According to international law, as set out by the 1982 United Nations Convention on the Law of the Sea (UNCLOS), most nations recognize that territorial waters constitute a boundary of 12 nautical miles surrounding any country’s coastline. Accordingly, within territorial seas, as defined above, states maintain full control over the water and seabed, with the simple qualification being that other nations have an “innocent right of passage.” Included in these provisions is an important clause noting that all “waters lying inland of the territorial sea” come under the full control of the coastal state and are not subject to the aforementioned “innocent right of passage.”6 What this means essentially is that bays, inlets, harbours, etc., falling within the parameters of a territorial sea can be definitively controlled by the coastal state in question. Although these provisions appear to be relatively straightforward, they are complicated by Canada’s jagged coastline and the fluid relationship between land and ice in the North. As such, in order for Canada to effectively assert its sovereignty over the Northwest Passage, it needs a discernable boundary upon which to stake its claim.

When, in 1985, Canada affirmed that it would employ a method of delineating its sovereign waters using straight baselines (a technique authorized by the International Court of Justice), it caused an incident between Canada and the United States. Directly following this event, a luke-warm Arctic Cooperation Agreement was entered into by Canadian Prime Minister Mulroney and American President Reagan, pledging to deal with Arctic conflicts on a “case-by case” basis. Essentially this document was little more than an agreement to disagree, but it temporarily quelled political frustrations on both sides of the border and remains in effect to this day. Unfortunately this framework has not succeeded at mitigating each of the neighbors’ conflicting claims to control over the Northwest Passage.

As the Ice Melts

Because Canada does not necessarily qualify for increased authority over its island territory as an archipelagic state according to UNCLOS provisions (Article 46),7 its claims by default have relied heavily on other provisions within the document. Article 23, for instance, allows for regulation of marine pollution in ice-covered areas within a country’s exclusive economic zone.iii As such, Canada has framed much of its sovereignty protestations in terms of its self-perceived mandate to legislate environmental protection in ice-covered areas. Drawing on this interpretation, Canada initiated the Arctic Waters Pollution Prevention Act of 1985, which asserted that Canada had jurisdiction over waters 100 miles from the coast in order to prevent pollution.8 According to experts in the field of Arctic policy issues like Donald McRae, this approach has been as unclear as any other. He writes that “a potential difficulty…is a lack of consistency in the way the Canadian government has over the years promoted and advocated the claim.”9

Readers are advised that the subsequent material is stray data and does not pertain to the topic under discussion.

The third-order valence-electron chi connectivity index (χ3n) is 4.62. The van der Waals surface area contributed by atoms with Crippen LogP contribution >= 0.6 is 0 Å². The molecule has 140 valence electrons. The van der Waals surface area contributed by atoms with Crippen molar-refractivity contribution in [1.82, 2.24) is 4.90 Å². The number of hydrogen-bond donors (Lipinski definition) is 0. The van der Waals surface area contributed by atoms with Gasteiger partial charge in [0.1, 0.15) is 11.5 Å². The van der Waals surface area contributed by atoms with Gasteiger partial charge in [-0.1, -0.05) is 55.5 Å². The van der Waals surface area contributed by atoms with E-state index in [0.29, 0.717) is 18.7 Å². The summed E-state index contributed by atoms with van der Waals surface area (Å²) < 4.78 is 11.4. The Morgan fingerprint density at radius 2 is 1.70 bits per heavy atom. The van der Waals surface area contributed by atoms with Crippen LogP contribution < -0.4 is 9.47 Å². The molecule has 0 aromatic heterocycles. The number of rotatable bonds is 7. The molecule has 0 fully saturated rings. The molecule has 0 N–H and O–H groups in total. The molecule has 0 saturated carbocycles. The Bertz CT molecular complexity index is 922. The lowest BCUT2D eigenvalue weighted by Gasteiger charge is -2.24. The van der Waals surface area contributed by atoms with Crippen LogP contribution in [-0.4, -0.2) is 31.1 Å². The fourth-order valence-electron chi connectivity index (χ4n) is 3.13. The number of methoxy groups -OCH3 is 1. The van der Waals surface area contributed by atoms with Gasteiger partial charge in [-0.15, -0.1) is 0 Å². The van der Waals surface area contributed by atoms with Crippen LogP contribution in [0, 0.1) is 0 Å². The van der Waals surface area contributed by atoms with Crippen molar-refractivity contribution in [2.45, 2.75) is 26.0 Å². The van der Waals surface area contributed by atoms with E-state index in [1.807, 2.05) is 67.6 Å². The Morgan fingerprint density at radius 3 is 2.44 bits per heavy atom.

Unfortunately, as the ice melts to expose greater expanses of water, so too does Canada’s claim to sovereignty based on “regulating marine-pollution in ice-covered areas.” Information from the Canadian Ice Service shows that between 1969 and 2004 the amount of ice has decreased by 15 percent in the Eastern part of Canada’s Arctic Archipelago and 36 percent in the Western Arctic.10 As can be seen in the ironic academic work titled, “Canada’s Arctic Sovereignty on Thinning Ice,”11 Canada’s environmental claims are slowly melting away. Ottawa needs a like-minded partner in its quest to protect the Arctic environment, and hopefully it will find it in the United States. In recent years there has been a shift in policy direction toward increasing Canada’s military presence in the northern territories in order to demonstrate effective control over the controversial Northwest Passage. Instead of working toward a comprehensive bilateral agreement with the United States based upon shared environmental concerns, Canada has squarely insisted on exercising unilateral sovereignty over the region instead.

Use It or Lose It

Prime Minister Stephen Harper’s “use it or lose it” approach to the Arctic, first announced in 2007, has redefined the nature of Canada’s sovereignty claim. By increasing its military presence in the region, and emphasizing the Arctic’s high priority on Canada’s foreign affairs docket, Harper has sought to project an increased level of effective control over the area in question. In 2004, and again in 2009, Canada held its largest-ever Arctic military exercises to flex its military muscle.12 In Harper’s own words, “The Government of Canada [must be] able to be anywhere, to respond to anything, if necessary—anything, from foreign incursion to emergency—and that is why we [the Canadian government] have been boosting military defence assets, to ensure we take responsibility for our territory.”13 One argument serving to further bolster the “use it or lose it” claim is that Canada’s northern territories have been effectively occupied for years by the country’s Inuit peoples. According to a senior official with Canada’s Department of Foreign Affairs and International Trade, Canadian indigenous peoples inhabiting the North “in the winter have always treated the ice exactly the same as the land,” and thus have relied on the Northwest Passage as part of their sovereign territory.14 If accepted by the international community, this apparent reality would in effect strengthen Ottawa’s ability to claim effective control over the area.